{ 10 comments… read them below or add one }

1 Thea June 6, 2010 at 1:08 pm

The playgroup concept can also be expanded to older kids. Plan a book club, princess tea party group, traditional holiday planners, crafters, soccer team, ski club, game night, etc. Find what interests you and your children and then invite others to join you…with the caveat that the activities are held in the target language.


2 Barbara June 9, 2010 at 9:38 pm

Besides from speaking another language at home, the start of a playgroup was definitely one of the most important elements of our bilingual life. We started with three families that knew each other and added more families that we met (sometimes on the neighborhood playground). Now, after about 5 years, we have a core of 3-4 families who meet regularly plus another 5-6 families who join occasionally.
Our playgroup is pretty informal. We meet on a regular basis in one of our homes, let the kids play and have some German cake (very important!). We try to incorporate German songs and singing games, especially around the holidays, but most of the time the kids just play and the parents talk. This has grown into friendships and support for all of us, for the kids, and for the adults. By now, a big part of our social life outside our family is German, too (we live in the US), so our kids have a lot of exposure to German from other people. Other kids are of course always great teachers, though lately (since the older kids have started school), more English is creeping in.
I think it is also of great value for the kids to know other bilingual kids and not to be the only weirdo. The minority language is not just an “old-people language”, but something that a bigger group of people from different ages speak. And it helps to be exposed to other Germans who use other words or other dialects than the parents. And for the parents it is great to have the support group, whether it’s about general parenting, bilingual parenting or German commiserating. I can highly recommend playgroups!


3 Thea June 12, 2010 at 10:52 am

@Barbara – I totally agree with you! Several of the boys in our current bookclub (for boys 8-9) we met at the German saturday school playgroup when they were 2 years old. The parents made the commitment to further these friendships…through the years we’ve enjoyed playgroups, Saturday school, birthday parties, movie nights, game nights, park playdates, etc. As we meet other German speakers we invite them to join in, but there is definitely a core group of parents who really strive to give their kids the widest opportunity and are willing to make plans for larger groups.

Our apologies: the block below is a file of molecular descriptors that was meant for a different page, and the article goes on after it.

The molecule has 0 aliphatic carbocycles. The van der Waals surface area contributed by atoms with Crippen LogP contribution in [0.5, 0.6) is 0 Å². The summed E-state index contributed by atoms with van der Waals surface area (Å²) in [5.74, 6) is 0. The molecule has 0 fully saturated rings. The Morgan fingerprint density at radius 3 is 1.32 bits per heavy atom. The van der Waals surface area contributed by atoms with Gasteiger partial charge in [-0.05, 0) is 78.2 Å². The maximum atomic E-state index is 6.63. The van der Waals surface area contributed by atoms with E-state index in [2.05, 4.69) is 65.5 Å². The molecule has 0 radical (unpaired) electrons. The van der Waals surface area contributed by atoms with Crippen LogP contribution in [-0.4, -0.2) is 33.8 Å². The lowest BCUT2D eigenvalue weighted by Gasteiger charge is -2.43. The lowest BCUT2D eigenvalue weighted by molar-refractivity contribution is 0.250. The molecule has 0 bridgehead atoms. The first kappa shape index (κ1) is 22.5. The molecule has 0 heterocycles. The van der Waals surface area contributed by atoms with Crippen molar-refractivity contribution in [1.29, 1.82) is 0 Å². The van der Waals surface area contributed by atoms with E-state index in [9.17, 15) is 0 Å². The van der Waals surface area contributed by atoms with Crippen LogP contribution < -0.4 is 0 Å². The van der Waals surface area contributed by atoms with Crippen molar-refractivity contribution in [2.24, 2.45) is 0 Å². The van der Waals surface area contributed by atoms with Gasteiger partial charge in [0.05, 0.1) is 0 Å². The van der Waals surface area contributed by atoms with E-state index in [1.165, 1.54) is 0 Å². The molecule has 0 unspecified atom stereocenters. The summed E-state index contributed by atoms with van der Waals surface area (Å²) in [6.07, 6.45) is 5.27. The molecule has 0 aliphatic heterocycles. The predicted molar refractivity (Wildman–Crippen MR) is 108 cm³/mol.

4 Corey June 13, 2010 at 10:02 pm

I am so glad to read this about older kids, Thea! That core group of families really do have a special bond, don’t they? I still think fondly of everyone in the Seattle Kinderstube gatherings – we felt so fabulous as we found one another bit by bit and shared our joint dreams for our kids. That truly made all the difference for me (which is why I started the group anyway – because *I* needed it so very much)!


5 Corey June 13, 2010 at 9:59 pm

Everything you write is so, so true, Barbara, isn’t it? There is so much more to being a bilingual-bicultural child than just knowing a language. It is about wanting to fit in to some degree and the only way our kids can fit in is to be around others who are similar. I read a quote today from @IrinaJordan on Twitter: Friendship is born at that moment when one person says to another, ‘What! You too? I thought I was the only one’ – C.S.Lewis. That is just so dang true for me, and I’m sure for my kids as well. We need those people around where we can say, “Oh, I am so happy that I’m not the only one!”


6 CS August 23, 2010 at 2:21 pm is useful and international, if there aren’t quite enough members to get going and you want to recruit more people, someone is willing to pay for the startup costs, and members are willing to pitch in after that. 🙂


7 Corey August 24, 2010 at 10:57 pm

Thank you for this GREAT tip, CS! I haven’t used yet. I notice that it is very popular! I wonder if others have experiences using or want to recommend specific meetup groups? So glad to have these resource suggestions! Keep them coming!


8 Elba March 21, 2011 at 1:07 pm

this is EXACTLY what we did! I, along with a group of Spanish Bilingual Parents have formed this group in Queens, NY.
There are many more out there, depending on your location. We have an annual membership feel to cover the cost of maintaining the page and any additional funds are used towards our playdates/events/meetups.


9 Sarah @ Baby Bilingual May 3, 2011 at 6:44 am

I’ve recently done a post on founding a minority language storytime, which could meet your definition of a structured playgroup! If anyone’s interested, please check it out:


10 Alex March 15, 2012 at 8:37 pm

This is so very helpful! I am kid trying to cultivate a multilingual household , as my family is adopting three birth sisters from Columbia , and my future sisters only speak Spanish . My mother used to live in Germany, and our biracial heritage includes Germany. We bought Rosetta Stone programs in German and Spanish, and SOS French . But we couldn’t find a single playgroup! So we have decided to start our own, but we really didn’t know where to begin. (And most advice is geared towards the bilingual toddler family) Thank you so so so much.